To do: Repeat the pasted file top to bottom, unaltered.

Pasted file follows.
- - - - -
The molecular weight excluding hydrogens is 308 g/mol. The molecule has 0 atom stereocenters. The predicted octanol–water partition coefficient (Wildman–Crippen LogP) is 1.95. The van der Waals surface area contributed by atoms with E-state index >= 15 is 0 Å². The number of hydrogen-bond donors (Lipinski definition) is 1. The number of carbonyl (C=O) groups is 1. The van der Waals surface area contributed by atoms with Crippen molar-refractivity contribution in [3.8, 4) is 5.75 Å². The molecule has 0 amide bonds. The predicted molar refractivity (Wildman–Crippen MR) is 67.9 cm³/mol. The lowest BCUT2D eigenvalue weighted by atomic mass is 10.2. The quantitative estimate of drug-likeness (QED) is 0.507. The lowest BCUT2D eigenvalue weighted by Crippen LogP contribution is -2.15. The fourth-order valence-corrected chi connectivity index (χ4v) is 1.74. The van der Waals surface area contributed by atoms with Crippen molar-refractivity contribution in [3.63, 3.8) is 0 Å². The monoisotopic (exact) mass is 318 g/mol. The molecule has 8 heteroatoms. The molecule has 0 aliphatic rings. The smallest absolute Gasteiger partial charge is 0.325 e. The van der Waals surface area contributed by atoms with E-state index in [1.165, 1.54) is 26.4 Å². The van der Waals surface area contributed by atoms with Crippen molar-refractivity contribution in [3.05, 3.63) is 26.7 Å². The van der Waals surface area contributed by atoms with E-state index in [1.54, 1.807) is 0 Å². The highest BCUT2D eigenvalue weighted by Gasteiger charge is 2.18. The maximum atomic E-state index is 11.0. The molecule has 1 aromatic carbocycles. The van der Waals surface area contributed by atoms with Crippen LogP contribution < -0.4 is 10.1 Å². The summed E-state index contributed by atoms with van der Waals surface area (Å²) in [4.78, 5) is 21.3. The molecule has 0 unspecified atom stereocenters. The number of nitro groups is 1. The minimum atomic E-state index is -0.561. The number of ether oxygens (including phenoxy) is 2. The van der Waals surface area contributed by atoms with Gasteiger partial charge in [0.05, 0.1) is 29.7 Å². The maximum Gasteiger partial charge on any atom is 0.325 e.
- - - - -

The molecular weight excluding hydrogens is 308 g/mol. The molecule has 0 atom stereocenters. The predicted octanol–water partition coefficient (Wildman–Crippen LogP) is 1.95. The van der Waals surface area contributed by atoms with E-state index >= 15 is 0 Å². The number of hydrogen-bond donors (Lipinski definition) is 1. The number of carbonyl (C=O) groups is 1. The van der Waals surface area contributed by atoms with Crippen molar-refractivity contribution in [3.8, 4) is 5.75 Å². The molecule has 0 amide bonds. The predicted molar refractivity (Wildman–Crippen MR) is 67.9 cm³/mol. The lowest BCUT2D eigenvalue weighted by atomic mass is 10.2. The quantitative estimate of drug-likeness (QED) is 0.507. The lowest BCUT2D eigenvalue weighted by Crippen LogP contribution is -2.15. The fourth-order valence-corrected chi connectivity index (χ4v) is 1.74. The van der Waals surface area contributed by atoms with Crippen molar-refractivity contribution in [3.63, 3.8) is 0 Å². The monoisotopic (exact) mass is 318 g/mol. The molecule has 8 heteroatoms. The molecule has 0 aliphatic rings. The smallest absolute Gasteiger partial charge is 0.325 e. The van der Waals surface area contributed by atoms with E-state index in [1.165, 1.54) is 26.4 Å². The van der Waals surface area contributed by atoms with Crippen molar-refractivity contribution in [3.05, 3.63) is 26.7 Å². The van der Waals surface area contributed by atoms with E-state index in [1.54, 1.807) is 0 Å². The highest BCUT2D eigenvalue weighted by Gasteiger charge is 2.18. The maximum atomic E-state index is 11.0. The molecule has 1 aromatic carbocycles. The van der Waals surface area contributed by atoms with Crippen LogP contribution < -0.4 is 10.1 Å². The summed E-state index contributed by atoms with van der Waals surface area (Å²) in [4.78, 5) is 21.3. The molecule has 0 unspecified atom stereocenters. The number of nitro groups is 1. The minimum atomic E-state index is -0.561. The number of ether oxygens (including phenoxy) is 2. The van der Waals surface area contributed by atoms with Gasteiger partial charge in [0.05, 0.1) is 29.7 Å². The maximum Gasteiger partial charge on any atom is 0.325 e.